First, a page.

My conversion experience deeply informs my Muslim experience. We (converts) have varied experiences in our journeys and paths to Islam. Some have it easy—finding the transition relatively seamless—and others have a bumpy ride peppered with moments of angst and frustration. As an Egyptian-American convert, mine is the latter, driven by the disownment of my own family and the clumsy amalgamation into my husband’s Pakistani family and into an often dysfunctional spiritual family.
Admittedly, I find myself having way too many woe-is-me-moments and every year, like clockwork, one of these moments creeps up on me just in time for Ramadan. It’s a prosaic funk fueled by my anxiety about making Ramadan better than Christmas, and time with my spiritual and affinitive family more fulfilling than time with my consanguine family—the latter being an obviously futile endeavor.
Don’t worry; I am not going to brood this post into oblivion.
My pre-Ramadan blues typically start a week before Ramadan. To my husband’s detriment, it is usually when I am doing all the pre-Ramadan cooking like making and freezing samosas and sambusak. However, by the time Ramadan actually rolls around, my funk has changed to reflection. The obvious question being: why am I still here?
Matthew 22:37, NIV-“Love the Lord your God with all your heart and with all your soul and with all your mind.”
The above-mentioned bible verse is a Christian mantra that I grew up hearing in Sunday school classes, in Wednesday night worship sessions, and as I walked down the halls of my Christian elementary, junior high, and high schools. Except, I never quite got the guidelines on how to do that, nor did I fully comprehend what it meant at the time.
My conversion to Islam wasn’t a matter of right or wrong. Neither was it to achieve some end—heaven or hell. It was more about the means, the journey, and the path. My personal belief is that there are many paths to God. I just chose the sirat al mustaqim (the straight path)—in my opinion, the straightest.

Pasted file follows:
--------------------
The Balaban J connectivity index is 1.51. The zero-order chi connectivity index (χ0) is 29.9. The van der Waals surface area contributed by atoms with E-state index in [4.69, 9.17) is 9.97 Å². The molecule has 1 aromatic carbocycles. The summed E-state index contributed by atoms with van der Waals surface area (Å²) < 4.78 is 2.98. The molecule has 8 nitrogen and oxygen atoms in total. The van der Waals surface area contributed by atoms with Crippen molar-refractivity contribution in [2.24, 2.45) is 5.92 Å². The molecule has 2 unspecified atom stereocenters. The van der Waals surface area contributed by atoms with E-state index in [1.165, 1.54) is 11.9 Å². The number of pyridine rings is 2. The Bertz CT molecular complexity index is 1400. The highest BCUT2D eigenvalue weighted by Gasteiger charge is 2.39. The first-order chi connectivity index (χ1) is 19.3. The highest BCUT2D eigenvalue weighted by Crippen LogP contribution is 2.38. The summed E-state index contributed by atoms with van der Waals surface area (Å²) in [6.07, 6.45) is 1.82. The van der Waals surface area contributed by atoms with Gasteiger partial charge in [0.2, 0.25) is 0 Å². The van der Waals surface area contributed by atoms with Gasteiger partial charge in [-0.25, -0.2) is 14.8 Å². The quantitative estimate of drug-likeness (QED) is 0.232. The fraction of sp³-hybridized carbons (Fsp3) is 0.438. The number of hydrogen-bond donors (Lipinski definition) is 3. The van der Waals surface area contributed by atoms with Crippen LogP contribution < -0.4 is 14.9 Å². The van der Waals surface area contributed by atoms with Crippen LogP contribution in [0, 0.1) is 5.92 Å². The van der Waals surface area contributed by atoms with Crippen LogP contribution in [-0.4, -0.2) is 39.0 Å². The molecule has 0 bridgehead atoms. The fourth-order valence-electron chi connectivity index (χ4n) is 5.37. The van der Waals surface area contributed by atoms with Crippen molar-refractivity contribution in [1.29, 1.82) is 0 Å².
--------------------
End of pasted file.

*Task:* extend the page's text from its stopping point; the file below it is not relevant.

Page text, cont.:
Being a Muslim means submitting to the will of God. Thanks to the prophets (peace be upon them), scholars (rA, may God be pleased with them), and great imams (rA) who came before us, we have an idea of what this submission should look like and how to actualize God’s will in our day-to-day lives. What drew me to Islam (literally: submission to the will of God) is the way that it infuses each and every second of my life with meaning. Whether it’s merely my thoughts or my definite course of action, being Muslim gives weight to everything in my life; everything I do, or don’t do, is a reflection of my level of taqwa (God-consciousness) and an opportunity for ibadah (worship).
My religion doesn’t rear its head on a Sunday morning or a Friday afternoon, nor does it play out only within the confines of houses of worship or only in the company of adherents. Even seemingly secular spaces and things in my life are now infused with spirituality and religious meaning that I never thought possible. What I choose to eat at dinner time, what I choose to wear, where I choose to shop, how I engage with people, what causes I choose to identify with—these are all decisions with religious implications. Rallying for gay rights, refusing to buy goods that support the building of Israeli settlements, pursuing feminist ideals, praying five times a day, and eating only grass-fed, hand-slaughtered meat are all decisions that, for me, have the same goal in mind. How vigilant or persistent I am about doing these things is a direct reflection of where I am spiritually.
We often are called upon, as converts, to recall what brought us to Islam, but no one asks us why we remain here. This is why I am here, despite the obvious complications—to be here (present), to be fully aware, to be fully concomitant, and to be fully (God) conscious.
Ramadan may never conjure up the nostalgia and warmth that a Christmas-time does, nor will my fasting and feasting ever measure up to the anticipation of my mother’s home cooked macaroni with béchamel sauce and artfully stuffed grape leaves, or my father’s earnest post-dinner tea-time reveries. I am confident, however, that my life is profoundly purpose-driven—the purpose being to love my God with all my heart, with all my soul, and with all my mind.
So each Ramadan, as my gloom gives way to rumination, I am reminded that I am closer to the teachings of my Christian upbringing than I realize. Except now, the way to materialize and implement those teachings is set before me on what I consider to be the straightest of paths.
For more on Ramadan, and to read the rest of the posts in MMW’s Ramadan 2012 series, click here.